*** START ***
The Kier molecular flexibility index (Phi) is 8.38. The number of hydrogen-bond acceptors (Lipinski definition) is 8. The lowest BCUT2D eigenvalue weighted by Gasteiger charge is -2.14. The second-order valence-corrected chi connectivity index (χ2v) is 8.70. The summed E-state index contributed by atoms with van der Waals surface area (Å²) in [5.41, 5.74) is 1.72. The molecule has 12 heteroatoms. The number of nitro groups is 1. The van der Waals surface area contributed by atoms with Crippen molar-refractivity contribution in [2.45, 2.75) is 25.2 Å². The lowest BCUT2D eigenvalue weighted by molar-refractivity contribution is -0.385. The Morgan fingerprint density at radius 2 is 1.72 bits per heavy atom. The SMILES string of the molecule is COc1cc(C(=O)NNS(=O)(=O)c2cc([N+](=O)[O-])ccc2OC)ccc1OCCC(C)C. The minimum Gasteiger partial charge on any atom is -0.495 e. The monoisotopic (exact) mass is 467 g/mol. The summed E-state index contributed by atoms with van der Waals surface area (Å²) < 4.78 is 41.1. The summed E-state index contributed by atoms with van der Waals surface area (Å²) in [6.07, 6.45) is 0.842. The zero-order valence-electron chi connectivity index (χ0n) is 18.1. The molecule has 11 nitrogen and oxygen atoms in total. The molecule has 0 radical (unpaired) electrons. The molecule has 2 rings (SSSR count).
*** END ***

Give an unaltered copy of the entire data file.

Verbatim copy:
The Kier molecular flexibility index (Phi) is 8.38. The number of hydrogen-bond acceptors (Lipinski definition) is 8. The lowest BCUT2D eigenvalue weighted by Gasteiger charge is -2.14. The second-order valence-corrected chi connectivity index (χ2v) is 8.70. The summed E-state index contributed by atoms with van der Waals surface area (Å²) in [5.41, 5.74) is 1.72. The molecule has 12 heteroatoms. The number of nitro groups is 1. The van der Waals surface area contributed by atoms with Crippen molar-refractivity contribution in [2.45, 2.75) is 25.2 Å². The lowest BCUT2D eigenvalue weighted by molar-refractivity contribution is -0.385. The Morgan fingerprint density at radius 2 is 1.72 bits per heavy atom. The SMILES string of the molecule is COc1cc(C(=O)NNS(=O)(=O)c2cc([N+](=O)[O-])ccc2OC)ccc1OCCC(C)C. The minimum Gasteiger partial charge on any atom is -0.495 e. The monoisotopic (exact) mass is 467 g/mol. The summed E-state index contributed by atoms with van der Waals surface area (Å²) < 4.78 is 41.1. The summed E-state index contributed by atoms with van der Waals surface area (Å²) in [6.07, 6.45) is 0.842. The zero-order valence-electron chi connectivity index (χ0n) is 18.1. The molecule has 11 nitrogen and oxygen atoms in total. The molecule has 0 radical (unpaired) electrons. The molecule has 2 rings (SSSR count).